The stated aim, or goal of japa may vary greatly depending on the mantra involved and the religious philosophy of the practitioner. In both Buddhist and Hindu traditions mantras may be given to aspirants by their guru, after some form of initiation. The stated goal could be moksha, nirvana, bhakti, or simple personal communion with a divine power in a similar way to prayer. Many gurus and other spiritual teachers, and other religious leaders, especially Hindu and Buddhist, teach that these represent different names for the same transformed state of consciousness. However, this claim is not made about mantras that are not intended for spiritual growth and self-realization.
After long use of a mantra that is intended to foster self-realization or intimacy with a divine power, an individual may reach a state of ajapajapam. In ajapajapam, the mantra "repeats itself" in the mind. Similar states have been reached by adherents to other major faith traditions, using prayers from their own traditions.
Popular Japa mantras
- Guy L. Beck (1995). Sonic Theology: Hinduism and Sacred Sound. Motilal Banarsidass. pp. 92–93, 132–134. ISBN 978-81-208-1261-1.
- Christopher Key Chapple (2015). Yoga in Jainism. Taylor & Francis. pp. 311–312. ISBN 978-1-317-57217-6.
- S Deol (1998), Japji: The Path of Devotional Meditation, ISBN 978-0966102703, page 11
- SS Kohli (1993). The Sikh and Sikhism. Atlantic Publishers. pp. 33–34.
- Shashi Bhushan Dasgupta; Sashibhusan Dasgupta (1958). An Introduction to Tāntric Buddhism. Calcutta University Press. pp. 167–168.
- Eknath Easwaran (1977/2008). Mantram Handbook (5th ed.). Tomales, CA: Nilgiri Press. ISBN 1-58638-028-1
- V. S. Apte. A Practical Sanskrit Dictionary. p. 447.
- Ashley, Thomas (2006). Chakra Mantras: Liberate Your Spiritual Genius Through Chanting (First ed.). San Francisco: Farrand Weiser Books. p. 11. ISBN 9781578633678.
- Keshavadas, Sant (1990). Gāyatrī, the Highest Meditation. Motilal Banarsidass. p. 16. ISBN 9788120806979.
- Sir Monier Monier-Williams, Japa, A Sanskrit-English Dictionary: Etymologically and Philologically Arranged with Special Reference to Cognate Indo-European Languages, Oxford University Press (Reprinted: Motilal Banarsidass), ISBN 978-8120831056, page 412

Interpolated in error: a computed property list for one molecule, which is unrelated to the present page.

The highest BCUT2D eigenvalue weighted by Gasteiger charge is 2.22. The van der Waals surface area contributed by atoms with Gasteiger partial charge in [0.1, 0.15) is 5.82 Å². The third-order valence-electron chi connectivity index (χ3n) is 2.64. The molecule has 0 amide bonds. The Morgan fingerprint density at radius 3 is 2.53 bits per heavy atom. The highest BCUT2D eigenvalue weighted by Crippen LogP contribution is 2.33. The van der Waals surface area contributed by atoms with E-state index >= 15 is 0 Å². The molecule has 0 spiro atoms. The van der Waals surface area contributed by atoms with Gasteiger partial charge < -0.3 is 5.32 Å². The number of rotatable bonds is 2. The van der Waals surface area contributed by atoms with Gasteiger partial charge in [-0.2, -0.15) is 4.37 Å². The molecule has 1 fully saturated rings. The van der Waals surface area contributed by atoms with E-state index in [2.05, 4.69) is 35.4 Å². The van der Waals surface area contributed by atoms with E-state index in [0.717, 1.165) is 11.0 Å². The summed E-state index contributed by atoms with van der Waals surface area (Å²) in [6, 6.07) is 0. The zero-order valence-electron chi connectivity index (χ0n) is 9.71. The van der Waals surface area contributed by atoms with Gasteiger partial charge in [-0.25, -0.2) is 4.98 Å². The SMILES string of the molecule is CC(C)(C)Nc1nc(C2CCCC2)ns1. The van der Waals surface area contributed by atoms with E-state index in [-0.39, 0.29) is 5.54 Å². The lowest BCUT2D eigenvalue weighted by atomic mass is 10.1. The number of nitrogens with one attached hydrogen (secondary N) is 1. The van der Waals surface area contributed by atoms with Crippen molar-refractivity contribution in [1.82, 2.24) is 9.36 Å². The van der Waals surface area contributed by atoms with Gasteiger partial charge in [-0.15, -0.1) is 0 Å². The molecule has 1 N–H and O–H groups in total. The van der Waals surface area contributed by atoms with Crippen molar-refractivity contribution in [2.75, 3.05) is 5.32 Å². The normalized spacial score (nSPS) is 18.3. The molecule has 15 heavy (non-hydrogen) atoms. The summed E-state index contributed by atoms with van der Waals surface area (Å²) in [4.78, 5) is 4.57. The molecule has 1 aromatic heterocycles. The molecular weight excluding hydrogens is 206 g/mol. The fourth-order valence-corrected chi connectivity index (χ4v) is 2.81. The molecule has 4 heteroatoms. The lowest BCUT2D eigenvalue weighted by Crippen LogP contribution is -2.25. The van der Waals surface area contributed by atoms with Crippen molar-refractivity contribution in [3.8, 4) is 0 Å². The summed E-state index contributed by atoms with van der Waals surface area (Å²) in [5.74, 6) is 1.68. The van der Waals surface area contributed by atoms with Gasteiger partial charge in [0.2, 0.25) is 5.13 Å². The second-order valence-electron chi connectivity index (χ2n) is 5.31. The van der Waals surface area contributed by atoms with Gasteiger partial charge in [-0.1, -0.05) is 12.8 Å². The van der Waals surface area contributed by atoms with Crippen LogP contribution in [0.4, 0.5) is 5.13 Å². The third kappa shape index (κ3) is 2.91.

- Andre Padoux (2011). Tantric Mantras: Studies on Mantrasastra. Routledge. pp. 31–53. ISBN 978-1-136-70757-5.
- Krishnananda, Swami (1986). Facets of Spirituality: Dialogues and Discourses of Swami Krishnananda. Delhi: Motilal Banarsidass. p. 181. ISBN 9788120800878.
- Padoux, Andre (2011). Tantric Mantras: Studies on Mantrasastra (First ed.). Oxon: Routledge. p. 32. ISBN 9781136707575.
- Raghavan, V. (2011). The Power of the Sacred Name: Indian Spirituality Inspired by Mantras. World Wisdom, Inc. p. 43. ISBN 9781935493969.
- "Hare Krishna Japa Should be Upamshu or Very Soft". Retrieved 2020-02-09.
- "Japa Yoga". Retrieved 2020-02-09.
- Harvey P. Alper (1991). Understanding Mantras. Motilal Banarsidass Publ. p. 440. ISBN 978-81-208-0746-4.
- Doug Oman & Joseph D. Driskill (2003). Holy name repetition as a spiritual exercise and therapeutic technique. Journal of Psychology and Christianity, v22 n1, pp5-19.
- Per-Olof Sjögren (1966/1996). The Jesus prayer: Lord Jesus Christ, son of God, have mercy upon me] (3rd ed.) London: Society for Promoting Christian Knowledge. ISBN 0-281-04957-2
- HS Singha (2009), The Encyclopedia of Sikhism, Hemkunt Press, ISBN 978-8170103011, page 110
- For example, when used for magical or occult purposes.
- Eknath Easwaran (1977/2008). Mantram Handbook (see article) (5th ed.). Tomales, CA: Nilgiri Press. ISBN 1-58638-028-1
- Shankar Gopal Tulpule (1991). The Divine name in the Indian tradition. New Delhi, India: Indus Publishing Company / Indian Institute of Advanced Study. ISBN 81-85182-50-7
- Hanumanprasad Poddar (1975). The divine name and its practice (13th ed.). Gorakhpur, India: Gita Press. ASIN: B0007ALM2S